Wizard of Menlo Park: How Thomas Alva Edison Invented the Modern World

Wizard of Menlo Park: How Thomas Alva Edison Invented the Modern World

by Randall E. Stross
     
 

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At the height of his fame Thomas Alva Edison was hailed as “the Napoleon of invention” and blazed in the public imagination as a virtual demigod. Newspapers proclaimed his genius in glowing personal profiles and quipped that “the doctor has been called” because the great man “has not invented anything since breakfast.” Starting with… See more details below

Overview

At the height of his fame Thomas Alva Edison was hailed as “the Napoleon of invention” and blazed in the public imagination as a virtual demigod. Newspapers proclaimed his genius in glowing personal profiles and quipped that “the doctor has been called” because the great man “has not invented anything since breakfast.” Starting with the first public demonstrations of the phonograph in 1878 and extending through the development of incandescent light, a power generation and distribution system to sustain it, and the first motion picture cameras—all achievements more astonishing in their time than we can easily grasp today—Edison’s name became emblematic of all the wonder and promise of the emerging age of technological marvels.

But as Randall Stross makes clear in this critical biography of the man who is arguably the most globally famous of all Americans, Thomas Edison’s greatest invention may have been his own celebrity. Edison was certainly a technical genius, but Stross excavates the man from layers of myth-making and separates his true achievements from his almost equally colossal failures. How much credit should Edison receive for the various inventions that have popularly been attributed to him—and how many of them resulted from both the inspiration and the perspiration of his rivals and even his own assistants? How much of Edison’s technical skill helped him overcome a lack of business acumen and feel for consumers’ wants and needs?

This bold reassessment of Edison’s life and career answers these and many other important questions while telling the story of how he came upon his most famous inventions as a young man and spent the remainder of his long life trying to conjure similar success. We also meet his partners and competitors, presidents and entertainers, his close friend Henry Ford, the wives who competed with his work for his attention, and the children who tried to thrive in his shadow—all providing a fuller view of Edison’s life and times than has ever been offered before. The Wizard of Menlo Park reveals not only how Edison worked, but how he managed his own fame, becoming the first great celebrity of the modern age.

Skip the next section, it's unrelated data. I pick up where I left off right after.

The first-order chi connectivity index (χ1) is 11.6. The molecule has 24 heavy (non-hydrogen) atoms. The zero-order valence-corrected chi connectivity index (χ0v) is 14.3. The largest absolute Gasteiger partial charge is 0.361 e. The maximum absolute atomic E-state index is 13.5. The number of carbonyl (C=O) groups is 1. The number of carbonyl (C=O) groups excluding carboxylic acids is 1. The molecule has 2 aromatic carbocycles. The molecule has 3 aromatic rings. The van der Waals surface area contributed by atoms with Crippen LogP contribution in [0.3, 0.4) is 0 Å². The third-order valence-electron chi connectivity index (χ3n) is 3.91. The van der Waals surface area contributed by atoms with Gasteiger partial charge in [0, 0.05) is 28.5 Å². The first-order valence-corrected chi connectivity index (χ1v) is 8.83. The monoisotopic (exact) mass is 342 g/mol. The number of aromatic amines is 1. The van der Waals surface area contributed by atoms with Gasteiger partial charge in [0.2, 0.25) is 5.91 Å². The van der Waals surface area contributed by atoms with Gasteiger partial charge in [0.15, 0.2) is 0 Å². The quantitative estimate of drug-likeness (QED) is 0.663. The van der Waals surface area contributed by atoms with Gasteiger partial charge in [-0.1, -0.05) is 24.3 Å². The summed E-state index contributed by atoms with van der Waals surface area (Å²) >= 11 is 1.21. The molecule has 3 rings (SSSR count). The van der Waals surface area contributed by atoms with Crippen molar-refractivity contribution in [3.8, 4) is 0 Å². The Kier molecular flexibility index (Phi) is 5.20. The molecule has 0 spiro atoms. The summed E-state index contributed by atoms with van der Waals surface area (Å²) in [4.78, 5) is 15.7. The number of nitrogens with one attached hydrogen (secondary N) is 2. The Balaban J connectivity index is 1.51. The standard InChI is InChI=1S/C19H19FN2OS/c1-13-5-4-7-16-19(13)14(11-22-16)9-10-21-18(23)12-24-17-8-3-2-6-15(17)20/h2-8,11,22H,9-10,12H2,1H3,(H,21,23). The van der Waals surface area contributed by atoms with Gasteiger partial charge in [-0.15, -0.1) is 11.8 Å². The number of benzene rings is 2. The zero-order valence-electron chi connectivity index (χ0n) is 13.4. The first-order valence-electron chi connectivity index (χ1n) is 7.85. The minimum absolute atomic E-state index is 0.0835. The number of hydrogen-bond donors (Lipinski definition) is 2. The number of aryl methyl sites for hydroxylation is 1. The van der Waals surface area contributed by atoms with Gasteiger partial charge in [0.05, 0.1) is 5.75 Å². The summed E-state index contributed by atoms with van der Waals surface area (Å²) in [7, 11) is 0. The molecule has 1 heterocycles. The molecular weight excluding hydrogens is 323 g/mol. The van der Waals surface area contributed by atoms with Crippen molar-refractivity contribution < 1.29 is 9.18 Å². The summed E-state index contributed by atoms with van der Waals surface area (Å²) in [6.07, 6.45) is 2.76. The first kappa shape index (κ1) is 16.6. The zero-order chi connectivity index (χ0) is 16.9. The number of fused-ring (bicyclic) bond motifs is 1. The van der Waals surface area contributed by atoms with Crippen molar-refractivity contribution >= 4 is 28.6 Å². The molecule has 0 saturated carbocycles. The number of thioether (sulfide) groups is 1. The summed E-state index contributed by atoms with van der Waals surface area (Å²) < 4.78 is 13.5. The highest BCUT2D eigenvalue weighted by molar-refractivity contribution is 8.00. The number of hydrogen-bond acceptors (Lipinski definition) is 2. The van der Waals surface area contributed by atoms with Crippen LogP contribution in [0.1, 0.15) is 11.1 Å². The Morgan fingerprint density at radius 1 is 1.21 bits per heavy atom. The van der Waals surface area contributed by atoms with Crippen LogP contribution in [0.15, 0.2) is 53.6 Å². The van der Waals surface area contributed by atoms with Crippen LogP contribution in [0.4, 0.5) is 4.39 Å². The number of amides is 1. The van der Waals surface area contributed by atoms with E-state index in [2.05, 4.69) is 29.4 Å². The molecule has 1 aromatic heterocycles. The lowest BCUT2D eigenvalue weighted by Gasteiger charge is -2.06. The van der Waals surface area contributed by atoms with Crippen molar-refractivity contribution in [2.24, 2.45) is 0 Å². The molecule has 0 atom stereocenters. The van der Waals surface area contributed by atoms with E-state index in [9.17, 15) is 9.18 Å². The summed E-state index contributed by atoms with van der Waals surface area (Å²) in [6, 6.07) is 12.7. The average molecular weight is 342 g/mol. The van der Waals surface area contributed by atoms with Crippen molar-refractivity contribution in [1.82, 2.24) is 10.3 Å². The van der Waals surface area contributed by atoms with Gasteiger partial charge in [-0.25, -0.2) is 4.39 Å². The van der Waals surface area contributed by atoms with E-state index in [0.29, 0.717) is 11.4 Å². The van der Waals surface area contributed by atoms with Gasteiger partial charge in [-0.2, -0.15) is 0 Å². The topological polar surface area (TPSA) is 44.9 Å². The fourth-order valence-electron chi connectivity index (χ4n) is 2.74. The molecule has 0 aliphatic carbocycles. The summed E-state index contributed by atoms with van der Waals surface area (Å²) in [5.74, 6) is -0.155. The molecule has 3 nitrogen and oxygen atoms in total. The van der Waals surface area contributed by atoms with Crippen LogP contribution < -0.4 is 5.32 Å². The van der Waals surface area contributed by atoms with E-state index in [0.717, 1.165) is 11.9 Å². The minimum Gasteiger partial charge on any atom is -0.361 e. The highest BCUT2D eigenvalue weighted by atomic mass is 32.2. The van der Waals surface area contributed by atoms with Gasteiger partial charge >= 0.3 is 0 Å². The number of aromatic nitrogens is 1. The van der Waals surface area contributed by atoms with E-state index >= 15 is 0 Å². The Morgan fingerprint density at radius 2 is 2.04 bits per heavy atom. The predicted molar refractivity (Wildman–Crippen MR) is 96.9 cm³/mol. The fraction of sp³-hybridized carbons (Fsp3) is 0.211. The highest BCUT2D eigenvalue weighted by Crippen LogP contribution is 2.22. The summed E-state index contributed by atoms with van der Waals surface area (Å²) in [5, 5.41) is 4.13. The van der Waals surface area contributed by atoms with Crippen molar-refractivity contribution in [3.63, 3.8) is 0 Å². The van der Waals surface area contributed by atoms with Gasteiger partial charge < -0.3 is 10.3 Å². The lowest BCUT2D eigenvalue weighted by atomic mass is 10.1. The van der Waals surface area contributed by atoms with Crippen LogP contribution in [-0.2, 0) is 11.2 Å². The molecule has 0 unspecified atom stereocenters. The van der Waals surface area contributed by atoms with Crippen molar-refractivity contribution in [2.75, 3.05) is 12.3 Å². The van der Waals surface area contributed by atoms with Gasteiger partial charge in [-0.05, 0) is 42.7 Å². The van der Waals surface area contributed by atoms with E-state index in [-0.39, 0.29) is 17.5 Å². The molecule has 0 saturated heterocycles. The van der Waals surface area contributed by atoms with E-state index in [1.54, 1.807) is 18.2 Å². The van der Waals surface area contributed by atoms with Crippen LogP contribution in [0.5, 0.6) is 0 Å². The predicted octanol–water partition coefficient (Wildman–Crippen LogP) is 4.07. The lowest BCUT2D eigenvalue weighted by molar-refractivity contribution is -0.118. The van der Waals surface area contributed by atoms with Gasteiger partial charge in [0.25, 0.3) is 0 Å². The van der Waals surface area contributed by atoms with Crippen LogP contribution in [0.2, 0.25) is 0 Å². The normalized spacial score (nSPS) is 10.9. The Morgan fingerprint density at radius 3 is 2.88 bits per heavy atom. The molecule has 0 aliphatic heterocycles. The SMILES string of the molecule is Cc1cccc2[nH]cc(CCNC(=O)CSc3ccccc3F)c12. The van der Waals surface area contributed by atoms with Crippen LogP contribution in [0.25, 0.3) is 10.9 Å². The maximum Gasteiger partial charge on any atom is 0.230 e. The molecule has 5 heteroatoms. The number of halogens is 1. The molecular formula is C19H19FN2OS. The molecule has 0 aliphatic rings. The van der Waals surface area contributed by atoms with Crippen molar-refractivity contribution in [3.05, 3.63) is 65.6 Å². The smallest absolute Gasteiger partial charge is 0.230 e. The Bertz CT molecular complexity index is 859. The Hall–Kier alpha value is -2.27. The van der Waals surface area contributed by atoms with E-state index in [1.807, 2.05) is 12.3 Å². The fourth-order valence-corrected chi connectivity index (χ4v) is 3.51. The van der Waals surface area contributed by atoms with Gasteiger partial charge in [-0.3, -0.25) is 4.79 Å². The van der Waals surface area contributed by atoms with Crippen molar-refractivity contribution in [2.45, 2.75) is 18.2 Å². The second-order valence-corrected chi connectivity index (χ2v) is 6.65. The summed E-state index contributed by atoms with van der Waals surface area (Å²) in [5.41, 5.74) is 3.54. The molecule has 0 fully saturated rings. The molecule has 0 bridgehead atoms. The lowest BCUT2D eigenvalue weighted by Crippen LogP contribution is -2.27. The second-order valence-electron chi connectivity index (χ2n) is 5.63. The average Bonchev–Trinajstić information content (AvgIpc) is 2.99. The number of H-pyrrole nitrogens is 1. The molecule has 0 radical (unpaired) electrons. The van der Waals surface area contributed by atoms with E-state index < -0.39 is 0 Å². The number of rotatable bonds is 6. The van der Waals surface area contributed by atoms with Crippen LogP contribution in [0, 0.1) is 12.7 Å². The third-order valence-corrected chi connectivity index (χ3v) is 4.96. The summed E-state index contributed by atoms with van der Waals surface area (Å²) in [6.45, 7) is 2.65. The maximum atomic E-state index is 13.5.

From the Hardcover edition.

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Editorial Reviews

Library Journal

Seventy-five years after his death, Thomas Edison remains a fascinating personality in U.S. history. He was a figure of many contradictions. A prolific inventor, he would abandon projects when his interest flagged but stick stubbornly to others beyond a reasonable amount of time; he was also a businessman with rather poor business judgment, a distinctive individual who held some obnoxious views, a deaf man who could be cagy and insightful about handling people and the press, and a family man who was for most of his life a solitary figure until befriending many celebrities later in life. Stross (business history, San Jose State Univ.; Steve Jobs and the Next Big Thing) comes to this complex person with a singular purpose. He wants to credit Edison "with another, no less important, discovery related to celebrity that he made early in his own public life, accidentally; the application of celebrity to business." In successfully accomplishing this objective, he earns this title a place on the shelves of all large collections and history of science collections. Readers desiring a more thoroughgoing picture of Edison are better served by Neil Baldwin's Edison: Inventing the Century.
—Michael D. Cramer

Product Details

ISBN-13:
9780307394569
Publisher:
Crown/Archetype
Publication date:
03/13/2007
Sold by:
Random House
Format:
NOOK Book
Sales rank:
201,251
File size:
2 MB

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